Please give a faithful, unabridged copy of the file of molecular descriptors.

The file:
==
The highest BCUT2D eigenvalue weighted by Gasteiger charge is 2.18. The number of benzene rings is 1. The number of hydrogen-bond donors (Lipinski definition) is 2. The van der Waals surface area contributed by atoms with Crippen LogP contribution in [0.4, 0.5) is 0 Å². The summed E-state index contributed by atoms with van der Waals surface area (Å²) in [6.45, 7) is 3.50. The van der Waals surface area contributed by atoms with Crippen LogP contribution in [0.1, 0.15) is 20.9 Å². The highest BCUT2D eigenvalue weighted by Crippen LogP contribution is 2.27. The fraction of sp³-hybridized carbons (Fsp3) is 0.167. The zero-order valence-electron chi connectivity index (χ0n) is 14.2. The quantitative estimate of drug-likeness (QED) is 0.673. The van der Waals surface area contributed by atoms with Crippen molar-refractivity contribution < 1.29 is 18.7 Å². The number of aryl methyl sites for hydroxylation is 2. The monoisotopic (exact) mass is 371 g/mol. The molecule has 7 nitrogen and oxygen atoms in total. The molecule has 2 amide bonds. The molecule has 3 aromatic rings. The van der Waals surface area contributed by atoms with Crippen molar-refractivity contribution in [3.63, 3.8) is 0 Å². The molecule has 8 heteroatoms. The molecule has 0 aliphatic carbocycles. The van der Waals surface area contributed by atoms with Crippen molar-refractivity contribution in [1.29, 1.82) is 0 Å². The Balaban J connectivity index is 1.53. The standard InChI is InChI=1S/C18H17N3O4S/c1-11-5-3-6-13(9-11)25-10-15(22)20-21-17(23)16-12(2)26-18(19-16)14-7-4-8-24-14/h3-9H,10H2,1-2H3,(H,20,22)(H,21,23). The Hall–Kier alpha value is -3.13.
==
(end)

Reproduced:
The highest BCUT2D eigenvalue weighted by Gasteiger charge is 2.18. The number of benzene rings is 1. The number of hydrogen-bond donors (Lipinski definition) is 2. The van der Waals surface area contributed by atoms with Crippen LogP contribution in [0.4, 0.5) is 0 Å². The summed E-state index contributed by atoms with van der Waals surface area (Å²) in [6.45, 7) is 3.50. The van der Waals surface area contributed by atoms with Crippen LogP contribution in [0.1, 0.15) is 20.9 Å². The highest BCUT2D eigenvalue weighted by Crippen LogP contribution is 2.27. The fraction of sp³-hybridized carbons (Fsp3) is 0.167. The zero-order valence-electron chi connectivity index (χ0n) is 14.2. The quantitative estimate of drug-likeness (QED) is 0.673. The van der Waals surface area contributed by atoms with Crippen molar-refractivity contribution < 1.29 is 18.7 Å². The number of aryl methyl sites for hydroxylation is 2. The monoisotopic (exact) mass is 371 g/mol. The molecule has 7 nitrogen and oxygen atoms in total. The molecule has 2 amide bonds. The molecule has 3 aromatic rings. The van der Waals surface area contributed by atoms with Crippen molar-refractivity contribution in [3.63, 3.8) is 0 Å². The molecule has 8 heteroatoms. The molecule has 0 aliphatic carbocycles. The van der Waals surface area contributed by atoms with Crippen molar-refractivity contribution in [1.29, 1.82) is 0 Å². The Balaban J connectivity index is 1.53. The standard InChI is InChI=1S/C18H17N3O4S/c1-11-5-3-6-13(9-11)25-10-15(22)20-21-17(23)16-12(2)26-18(19-16)14-7-4-8-24-14/h3-9H,10H2,1-2H3,(H,20,22)(H,21,23). The Hall–Kier alpha value is -3.13.